Inevitably, when two people live together we will have misunderstandings. We will blow up and get angry occasionally. We will act inappropriately. It takes grace to make a marriage work; grace to our spouse, and grace to ourselves. So next time you're really angry, take a deep breath, and ask yourself this:
Do I truly believe he doesn't love me? Do I really think he's evil? Is this how he usually acts? Or is this something unusual? Am I reading too much into this? Given what I know about my husband, are the things I'm feeling really justified just by what's happening now?
And then--and I know this is hard when you're angry--say a prayer that God will help you see your husband through His eyes. God, help me to see the truth in this situation, and not only my own anger.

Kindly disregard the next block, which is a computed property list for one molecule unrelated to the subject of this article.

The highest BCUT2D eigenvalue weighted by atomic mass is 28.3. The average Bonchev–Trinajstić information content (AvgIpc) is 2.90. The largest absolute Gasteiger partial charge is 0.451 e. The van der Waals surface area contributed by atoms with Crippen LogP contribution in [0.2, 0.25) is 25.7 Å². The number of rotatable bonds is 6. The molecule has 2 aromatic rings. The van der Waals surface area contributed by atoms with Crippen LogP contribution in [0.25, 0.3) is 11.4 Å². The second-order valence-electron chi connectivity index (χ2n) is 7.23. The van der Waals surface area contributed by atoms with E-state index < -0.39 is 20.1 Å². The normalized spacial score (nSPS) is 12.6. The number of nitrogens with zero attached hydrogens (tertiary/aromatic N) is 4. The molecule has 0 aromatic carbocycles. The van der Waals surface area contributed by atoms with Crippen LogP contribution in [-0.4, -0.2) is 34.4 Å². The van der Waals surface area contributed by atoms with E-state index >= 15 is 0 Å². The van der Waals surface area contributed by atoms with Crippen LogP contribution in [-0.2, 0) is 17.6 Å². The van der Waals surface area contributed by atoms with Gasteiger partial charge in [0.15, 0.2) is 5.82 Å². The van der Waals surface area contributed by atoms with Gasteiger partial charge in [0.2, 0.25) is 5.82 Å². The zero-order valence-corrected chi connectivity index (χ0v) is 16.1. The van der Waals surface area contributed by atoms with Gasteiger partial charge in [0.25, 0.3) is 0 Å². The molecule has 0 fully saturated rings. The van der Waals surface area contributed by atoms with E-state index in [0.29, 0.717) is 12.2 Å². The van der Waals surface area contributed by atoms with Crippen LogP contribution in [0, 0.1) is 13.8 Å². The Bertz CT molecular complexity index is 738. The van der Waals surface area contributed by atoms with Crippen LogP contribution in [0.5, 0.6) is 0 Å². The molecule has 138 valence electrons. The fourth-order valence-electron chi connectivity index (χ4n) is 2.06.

Gain proper perspective on the argument, and then gain God's perspective on your husband, and you just may find that listening to your husband and getting the conflict resolved is far easier than you used to think it was!
Now, what about you? Have you ever had a fight because your husband wanted to fix something? Do you have a special way of resolving conflict? I'd love to hear about it! Or if you just have other thoughts on marriage you want to share, why not write your own blog post, and then come back here and enter them in the Linky feature. We'd love to hear them!
To go along with my quick podcast today, I thought I'd post some quick things I've found that I like!
Carnation has some free recipes you can download, ready for Christmas! I'm always looking for interesting breakfast ideas you can make ahead of time, and this looks particularly good! I'd probably use half egg substitute and whole wheat bread, along with low-fat cheddar, to make it a little healthier. But that's just me.
Here's an article that really has made me think. Do we overlook the beauty in life because we're moving too fast? Often children see the beauty before we do. I think I'll have to turn this into a column.